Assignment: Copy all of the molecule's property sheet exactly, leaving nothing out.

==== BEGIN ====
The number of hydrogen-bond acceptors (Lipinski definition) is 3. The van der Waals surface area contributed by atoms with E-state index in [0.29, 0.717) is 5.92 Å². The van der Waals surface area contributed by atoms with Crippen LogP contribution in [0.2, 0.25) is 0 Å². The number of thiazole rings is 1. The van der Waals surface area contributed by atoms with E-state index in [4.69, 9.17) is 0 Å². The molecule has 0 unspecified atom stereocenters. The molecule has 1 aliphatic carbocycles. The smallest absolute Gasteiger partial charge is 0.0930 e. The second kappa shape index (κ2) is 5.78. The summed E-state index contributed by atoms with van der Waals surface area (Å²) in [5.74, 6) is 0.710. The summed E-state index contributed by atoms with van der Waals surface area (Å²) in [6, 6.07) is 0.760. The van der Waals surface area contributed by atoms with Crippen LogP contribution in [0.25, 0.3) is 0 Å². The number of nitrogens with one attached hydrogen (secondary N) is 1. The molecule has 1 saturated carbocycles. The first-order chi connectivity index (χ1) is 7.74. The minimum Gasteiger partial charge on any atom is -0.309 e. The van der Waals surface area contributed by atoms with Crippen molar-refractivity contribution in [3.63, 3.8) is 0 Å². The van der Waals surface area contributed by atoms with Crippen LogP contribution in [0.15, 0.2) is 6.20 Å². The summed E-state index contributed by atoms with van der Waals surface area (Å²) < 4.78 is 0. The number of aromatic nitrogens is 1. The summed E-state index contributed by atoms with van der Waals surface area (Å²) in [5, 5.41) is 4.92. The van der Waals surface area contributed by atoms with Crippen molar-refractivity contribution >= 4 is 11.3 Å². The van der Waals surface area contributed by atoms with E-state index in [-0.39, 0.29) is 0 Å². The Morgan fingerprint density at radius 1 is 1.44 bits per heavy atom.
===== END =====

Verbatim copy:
The number of hydrogen-bond acceptors (Lipinski definition) is 3. The van der Waals surface area contributed by atoms with E-state index in [0.29, 0.717) is 5.92 Å². The van der Waals surface area contributed by atoms with Crippen LogP contribution in [0.2, 0.25) is 0 Å². The number of thiazole rings is 1. The van der Waals surface area contributed by atoms with E-state index in [4.69, 9.17) is 0 Å². The molecule has 0 unspecified atom stereocenters. The molecule has 1 aliphatic carbocycles. The smallest absolute Gasteiger partial charge is 0.0930 e. The second kappa shape index (κ2) is 5.78. The summed E-state index contributed by atoms with van der Waals surface area (Å²) in [5.74, 6) is 0.710. The summed E-state index contributed by atoms with van der Waals surface area (Å²) in [6, 6.07) is 0.760. The van der Waals surface area contributed by atoms with Crippen LogP contribution in [0.25, 0.3) is 0 Å². The number of nitrogens with one attached hydrogen (secondary N) is 1. The molecule has 1 saturated carbocycles. The first-order chi connectivity index (χ1) is 7.74. The minimum Gasteiger partial charge on any atom is -0.309 e. The van der Waals surface area contributed by atoms with Crippen molar-refractivity contribution in [3.63, 3.8) is 0 Å². The van der Waals surface area contributed by atoms with Crippen LogP contribution in [0.15, 0.2) is 6.20 Å². The summed E-state index contributed by atoms with van der Waals surface area (Å²) < 4.78 is 0. The number of aromatic nitrogens is 1. The summed E-state index contributed by atoms with van der Waals surface area (Å²) in [5, 5.41) is 4.92. The van der Waals surface area contributed by atoms with Crippen molar-refractivity contribution >= 4 is 11.3 Å². The van der Waals surface area contributed by atoms with E-state index in [-0.39, 0.29) is 0 Å². The Morgan fingerprint density at radius 1 is 1.44 bits per heavy atom.